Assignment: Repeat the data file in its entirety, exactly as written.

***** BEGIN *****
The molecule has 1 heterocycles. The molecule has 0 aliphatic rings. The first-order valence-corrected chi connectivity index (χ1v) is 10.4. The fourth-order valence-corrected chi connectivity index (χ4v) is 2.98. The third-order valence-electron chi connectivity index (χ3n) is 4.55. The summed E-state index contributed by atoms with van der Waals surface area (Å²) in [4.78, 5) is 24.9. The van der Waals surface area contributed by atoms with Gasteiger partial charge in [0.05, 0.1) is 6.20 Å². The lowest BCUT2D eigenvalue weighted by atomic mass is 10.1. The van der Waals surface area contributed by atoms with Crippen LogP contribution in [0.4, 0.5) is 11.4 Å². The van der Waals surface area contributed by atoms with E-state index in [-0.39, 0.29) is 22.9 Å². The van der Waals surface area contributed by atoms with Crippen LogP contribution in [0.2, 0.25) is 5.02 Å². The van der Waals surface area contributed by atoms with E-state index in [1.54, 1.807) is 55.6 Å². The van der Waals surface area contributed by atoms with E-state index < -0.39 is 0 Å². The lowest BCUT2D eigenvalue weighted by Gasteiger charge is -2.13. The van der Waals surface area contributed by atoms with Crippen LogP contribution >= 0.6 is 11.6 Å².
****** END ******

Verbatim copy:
The molecule has 1 heterocycles. The molecule has 0 aliphatic rings. The first-order valence-corrected chi connectivity index (χ1v) is 10.4. The fourth-order valence-corrected chi connectivity index (χ4v) is 2.98. The third-order valence-electron chi connectivity index (χ3n) is 4.55. The summed E-state index contributed by atoms with van der Waals surface area (Å²) in [4.78, 5) is 24.9. The van der Waals surface area contributed by atoms with Gasteiger partial charge in [0.05, 0.1) is 6.20 Å². The lowest BCUT2D eigenvalue weighted by atomic mass is 10.1. The van der Waals surface area contributed by atoms with Crippen LogP contribution in [0.4, 0.5) is 11.4 Å². The van der Waals surface area contributed by atoms with E-state index in [-0.39, 0.29) is 22.9 Å². The van der Waals surface area contributed by atoms with Crippen LogP contribution in [0.2, 0.25) is 5.02 Å². The van der Waals surface area contributed by atoms with E-state index in [1.54, 1.807) is 55.6 Å². The van der Waals surface area contributed by atoms with E-state index < -0.39 is 0 Å². The lowest BCUT2D eigenvalue weighted by Gasteiger charge is -2.13. The van der Waals surface area contributed by atoms with Crippen LogP contribution >= 0.6 is 11.6 Å².